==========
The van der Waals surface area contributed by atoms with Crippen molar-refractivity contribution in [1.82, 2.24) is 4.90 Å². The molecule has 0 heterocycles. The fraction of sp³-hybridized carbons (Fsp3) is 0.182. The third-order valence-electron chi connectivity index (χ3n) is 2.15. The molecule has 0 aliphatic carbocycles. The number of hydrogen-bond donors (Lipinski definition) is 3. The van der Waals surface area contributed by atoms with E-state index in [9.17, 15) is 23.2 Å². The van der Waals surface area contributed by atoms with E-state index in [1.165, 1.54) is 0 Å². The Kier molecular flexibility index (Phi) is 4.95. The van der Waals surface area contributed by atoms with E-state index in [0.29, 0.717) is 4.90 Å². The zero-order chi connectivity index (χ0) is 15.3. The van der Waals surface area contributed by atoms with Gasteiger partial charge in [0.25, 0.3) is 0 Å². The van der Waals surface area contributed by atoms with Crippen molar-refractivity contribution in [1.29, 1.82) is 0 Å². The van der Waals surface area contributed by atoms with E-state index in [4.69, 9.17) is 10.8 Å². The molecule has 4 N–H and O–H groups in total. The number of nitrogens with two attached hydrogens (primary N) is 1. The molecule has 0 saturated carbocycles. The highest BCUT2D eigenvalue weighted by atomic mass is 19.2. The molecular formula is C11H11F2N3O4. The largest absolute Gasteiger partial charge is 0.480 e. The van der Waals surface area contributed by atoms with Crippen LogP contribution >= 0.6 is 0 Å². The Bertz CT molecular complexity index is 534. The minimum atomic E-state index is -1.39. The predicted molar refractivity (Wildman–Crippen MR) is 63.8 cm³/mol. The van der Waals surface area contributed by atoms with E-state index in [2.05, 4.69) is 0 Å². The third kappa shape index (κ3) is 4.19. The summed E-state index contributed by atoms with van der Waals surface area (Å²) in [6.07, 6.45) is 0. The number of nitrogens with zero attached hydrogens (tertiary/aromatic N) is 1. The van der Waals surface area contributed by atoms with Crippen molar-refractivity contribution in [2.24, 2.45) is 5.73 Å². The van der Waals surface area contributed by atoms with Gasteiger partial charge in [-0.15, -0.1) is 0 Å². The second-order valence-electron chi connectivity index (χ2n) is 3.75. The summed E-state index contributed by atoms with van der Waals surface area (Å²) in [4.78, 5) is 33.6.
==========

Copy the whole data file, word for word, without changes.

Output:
The van der Waals surface area contributed by atoms with Crippen molar-refractivity contribution in [1.82, 2.24) is 4.90 Å². The molecule has 0 heterocycles. The fraction of sp³-hybridized carbons (Fsp3) is 0.182. The third-order valence-electron chi connectivity index (χ3n) is 2.15. The molecule has 0 aliphatic carbocycles. The number of hydrogen-bond donors (Lipinski definition) is 3. The van der Waals surface area contributed by atoms with E-state index in [9.17, 15) is 23.2 Å². The van der Waals surface area contributed by atoms with E-state index in [1.165, 1.54) is 0 Å². The Kier molecular flexibility index (Phi) is 4.95. The van der Waals surface area contributed by atoms with E-state index in [0.29, 0.717) is 4.90 Å². The zero-order chi connectivity index (χ0) is 15.3. The van der Waals surface area contributed by atoms with Gasteiger partial charge in [0.25, 0.3) is 0 Å². The van der Waals surface area contributed by atoms with Crippen molar-refractivity contribution in [1.29, 1.82) is 0 Å². The van der Waals surface area contributed by atoms with E-state index in [4.69, 9.17) is 10.8 Å². The molecule has 4 N–H and O–H groups in total. The number of nitrogens with two attached hydrogens (primary N) is 1. The molecule has 0 saturated carbocycles. The highest BCUT2D eigenvalue weighted by atomic mass is 19.2. The molecular formula is C11H11F2N3O4. The largest absolute Gasteiger partial charge is 0.480 e. The van der Waals surface area contributed by atoms with Crippen LogP contribution >= 0.6 is 0 Å². The Bertz CT molecular complexity index is 534. The minimum atomic E-state index is -1.39. The predicted molar refractivity (Wildman–Crippen MR) is 63.8 cm³/mol. The van der Waals surface area contributed by atoms with E-state index in [2.05, 4.69) is 0 Å². The third kappa shape index (κ3) is 4.19. The summed E-state index contributed by atoms with van der Waals surface area (Å²) in [6.07, 6.45) is 0. The number of nitrogens with zero attached hydrogens (tertiary/aromatic N) is 1. The van der Waals surface area contributed by atoms with Crippen molar-refractivity contribution in [2.24, 2.45) is 5.73 Å². The van der Waals surface area contributed by atoms with Gasteiger partial charge in [-0.15, -0.1) is 0 Å². The second-order valence-electron chi connectivity index (χ2n) is 3.75. The summed E-state index contributed by atoms with van der Waals surface area (Å²) in [4.78, 5) is 33.6.